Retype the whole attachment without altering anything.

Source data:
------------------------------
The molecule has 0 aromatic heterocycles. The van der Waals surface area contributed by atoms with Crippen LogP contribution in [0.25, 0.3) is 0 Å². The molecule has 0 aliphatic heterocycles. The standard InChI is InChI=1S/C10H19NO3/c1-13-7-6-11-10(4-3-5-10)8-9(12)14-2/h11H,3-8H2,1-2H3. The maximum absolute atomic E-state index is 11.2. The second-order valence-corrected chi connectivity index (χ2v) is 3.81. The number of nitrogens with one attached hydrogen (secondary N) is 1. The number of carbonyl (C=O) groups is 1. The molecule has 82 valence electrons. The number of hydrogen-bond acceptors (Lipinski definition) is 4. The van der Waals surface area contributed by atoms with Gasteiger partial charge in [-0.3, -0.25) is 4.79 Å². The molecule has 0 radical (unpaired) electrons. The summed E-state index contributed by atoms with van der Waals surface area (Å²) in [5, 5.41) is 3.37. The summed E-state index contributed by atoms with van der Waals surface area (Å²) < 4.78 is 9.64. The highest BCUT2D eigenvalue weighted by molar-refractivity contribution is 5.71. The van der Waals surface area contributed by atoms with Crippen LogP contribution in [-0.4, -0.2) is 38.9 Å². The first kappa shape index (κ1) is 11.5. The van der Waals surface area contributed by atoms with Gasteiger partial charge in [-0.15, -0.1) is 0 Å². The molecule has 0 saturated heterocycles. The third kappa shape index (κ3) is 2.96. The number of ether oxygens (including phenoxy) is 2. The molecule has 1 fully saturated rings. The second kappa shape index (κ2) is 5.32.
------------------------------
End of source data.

The molecule has 0 aromatic heterocycles. The van der Waals surface area contributed by atoms with Crippen LogP contribution in [0.25, 0.3) is 0 Å². The molecule has 0 aliphatic heterocycles. The standard InChI is InChI=1S/C10H19NO3/c1-13-7-6-11-10(4-3-5-10)8-9(12)14-2/h11H,3-8H2,1-2H3. The maximum absolute atomic E-state index is 11.2. The second-order valence-corrected chi connectivity index (χ2v) is 3.81. The number of nitrogens with one attached hydrogen (secondary N) is 1. The number of carbonyl (C=O) groups is 1. The molecule has 82 valence electrons. The number of hydrogen-bond acceptors (Lipinski definition) is 4. The van der Waals surface area contributed by atoms with Gasteiger partial charge in [-0.3, -0.25) is 4.79 Å². The molecule has 0 radical (unpaired) electrons. The summed E-state index contributed by atoms with van der Waals surface area (Å²) in [5, 5.41) is 3.37. The summed E-state index contributed by atoms with van der Waals surface area (Å²) < 4.78 is 9.64. The highest BCUT2D eigenvalue weighted by molar-refractivity contribution is 5.71. The van der Waals surface area contributed by atoms with Crippen LogP contribution in [-0.4, -0.2) is 38.9 Å². The first kappa shape index (κ1) is 11.5. The van der Waals surface area contributed by atoms with Gasteiger partial charge in [-0.15, -0.1) is 0 Å². The molecule has 0 saturated heterocycles. The third kappa shape index (κ3) is 2.96. The number of ether oxygens (including phenoxy) is 2. The molecule has 1 fully saturated rings. The second kappa shape index (κ2) is 5.32.